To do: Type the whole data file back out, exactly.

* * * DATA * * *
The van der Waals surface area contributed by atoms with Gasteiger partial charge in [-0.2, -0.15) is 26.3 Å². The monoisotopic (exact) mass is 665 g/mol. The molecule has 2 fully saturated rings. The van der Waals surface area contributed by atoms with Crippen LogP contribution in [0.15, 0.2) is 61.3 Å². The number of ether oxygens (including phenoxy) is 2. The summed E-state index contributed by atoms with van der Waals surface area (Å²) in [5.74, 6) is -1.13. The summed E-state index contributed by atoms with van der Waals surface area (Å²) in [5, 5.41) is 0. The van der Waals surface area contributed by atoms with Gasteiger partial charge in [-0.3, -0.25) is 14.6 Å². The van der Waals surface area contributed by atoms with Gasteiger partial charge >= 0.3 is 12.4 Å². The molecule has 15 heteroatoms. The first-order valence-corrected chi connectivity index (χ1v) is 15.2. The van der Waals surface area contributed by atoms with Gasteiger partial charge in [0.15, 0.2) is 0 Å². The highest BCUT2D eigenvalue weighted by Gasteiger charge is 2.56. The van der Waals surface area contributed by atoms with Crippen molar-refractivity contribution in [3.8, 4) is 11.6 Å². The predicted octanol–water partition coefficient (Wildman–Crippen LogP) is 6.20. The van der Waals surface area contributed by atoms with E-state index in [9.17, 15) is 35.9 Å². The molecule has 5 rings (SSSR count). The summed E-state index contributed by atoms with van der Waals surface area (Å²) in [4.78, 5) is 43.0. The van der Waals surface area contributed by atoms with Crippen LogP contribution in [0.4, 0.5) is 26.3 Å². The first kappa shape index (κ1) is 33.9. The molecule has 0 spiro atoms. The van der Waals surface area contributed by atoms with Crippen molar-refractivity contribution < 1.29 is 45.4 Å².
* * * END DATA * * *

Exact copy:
The van der Waals surface area contributed by atoms with Gasteiger partial charge in [-0.2, -0.15) is 26.3 Å². The monoisotopic (exact) mass is 665 g/mol. The molecule has 2 fully saturated rings. The van der Waals surface area contributed by atoms with Crippen LogP contribution in [0.15, 0.2) is 61.3 Å². The number of ether oxygens (including phenoxy) is 2. The summed E-state index contributed by atoms with van der Waals surface area (Å²) in [5.74, 6) is -1.13. The summed E-state index contributed by atoms with van der Waals surface area (Å²) in [5, 5.41) is 0. The van der Waals surface area contributed by atoms with Gasteiger partial charge in [-0.3, -0.25) is 14.6 Å². The van der Waals surface area contributed by atoms with Gasteiger partial charge >= 0.3 is 12.4 Å². The molecule has 15 heteroatoms. The first-order valence-corrected chi connectivity index (χ1v) is 15.2. The van der Waals surface area contributed by atoms with Gasteiger partial charge in [0.15, 0.2) is 0 Å². The highest BCUT2D eigenvalue weighted by Gasteiger charge is 2.56. The van der Waals surface area contributed by atoms with Crippen molar-refractivity contribution in [3.8, 4) is 11.6 Å². The predicted octanol–water partition coefficient (Wildman–Crippen LogP) is 6.20. The van der Waals surface area contributed by atoms with E-state index in [9.17, 15) is 35.9 Å². The molecule has 5 rings (SSSR count). The summed E-state index contributed by atoms with van der Waals surface area (Å²) in [4.78, 5) is 43.0. The van der Waals surface area contributed by atoms with Crippen LogP contribution in [0.4, 0.5) is 26.3 Å². The first kappa shape index (κ1) is 33.9. The molecule has 0 spiro atoms. The van der Waals surface area contributed by atoms with Crippen molar-refractivity contribution < 1.29 is 45.4 Å².